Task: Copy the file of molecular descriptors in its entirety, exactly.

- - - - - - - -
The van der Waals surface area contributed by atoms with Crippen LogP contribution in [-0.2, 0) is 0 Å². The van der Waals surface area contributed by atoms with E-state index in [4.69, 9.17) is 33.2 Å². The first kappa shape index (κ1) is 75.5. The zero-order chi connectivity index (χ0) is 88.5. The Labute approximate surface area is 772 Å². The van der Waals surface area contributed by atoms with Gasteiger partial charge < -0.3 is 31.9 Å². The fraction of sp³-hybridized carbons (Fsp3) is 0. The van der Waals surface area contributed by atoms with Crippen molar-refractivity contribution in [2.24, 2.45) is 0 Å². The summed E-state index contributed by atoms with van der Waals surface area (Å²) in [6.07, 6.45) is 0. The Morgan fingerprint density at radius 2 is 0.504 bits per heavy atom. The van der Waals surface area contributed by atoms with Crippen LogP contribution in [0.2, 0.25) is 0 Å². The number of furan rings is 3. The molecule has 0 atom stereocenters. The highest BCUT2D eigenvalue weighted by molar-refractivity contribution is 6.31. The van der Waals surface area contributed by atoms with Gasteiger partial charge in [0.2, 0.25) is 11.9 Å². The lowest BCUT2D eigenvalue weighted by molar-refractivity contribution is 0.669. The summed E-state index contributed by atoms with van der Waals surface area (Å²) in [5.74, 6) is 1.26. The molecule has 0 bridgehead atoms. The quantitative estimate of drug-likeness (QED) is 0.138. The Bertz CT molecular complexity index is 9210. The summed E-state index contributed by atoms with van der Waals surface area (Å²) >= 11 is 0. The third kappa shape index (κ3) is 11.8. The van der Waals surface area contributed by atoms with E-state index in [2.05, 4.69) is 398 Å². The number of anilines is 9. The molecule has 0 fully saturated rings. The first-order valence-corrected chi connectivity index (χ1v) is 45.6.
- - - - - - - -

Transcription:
The van der Waals surface area contributed by atoms with Crippen LogP contribution in [-0.2, 0) is 0 Å². The van der Waals surface area contributed by atoms with E-state index in [4.69, 9.17) is 33.2 Å². The first kappa shape index (κ1) is 75.5. The zero-order chi connectivity index (χ0) is 88.5. The Labute approximate surface area is 772 Å². The van der Waals surface area contributed by atoms with Gasteiger partial charge < -0.3 is 31.9 Å². The fraction of sp³-hybridized carbons (Fsp3) is 0. The van der Waals surface area contributed by atoms with Crippen molar-refractivity contribution in [2.24, 2.45) is 0 Å². The summed E-state index contributed by atoms with van der Waals surface area (Å²) in [6.07, 6.45) is 0. The Morgan fingerprint density at radius 2 is 0.504 bits per heavy atom. The van der Waals surface area contributed by atoms with Crippen LogP contribution in [0.2, 0.25) is 0 Å². The number of furan rings is 3. The molecule has 0 atom stereocenters. The highest BCUT2D eigenvalue weighted by molar-refractivity contribution is 6.31. The van der Waals surface area contributed by atoms with Gasteiger partial charge in [0.2, 0.25) is 11.9 Å². The lowest BCUT2D eigenvalue weighted by molar-refractivity contribution is 0.669. The summed E-state index contributed by atoms with van der Waals surface area (Å²) in [5.74, 6) is 1.26. The molecule has 0 bridgehead atoms. The quantitative estimate of drug-likeness (QED) is 0.138. The Bertz CT molecular complexity index is 9210. The summed E-state index contributed by atoms with van der Waals surface area (Å²) >= 11 is 0. The third kappa shape index (κ3) is 11.8. The van der Waals surface area contributed by atoms with E-state index in [2.05, 4.69) is 398 Å². The number of anilines is 9. The molecule has 0 fully saturated rings. The first-order valence-corrected chi connectivity index (χ1v) is 45.6.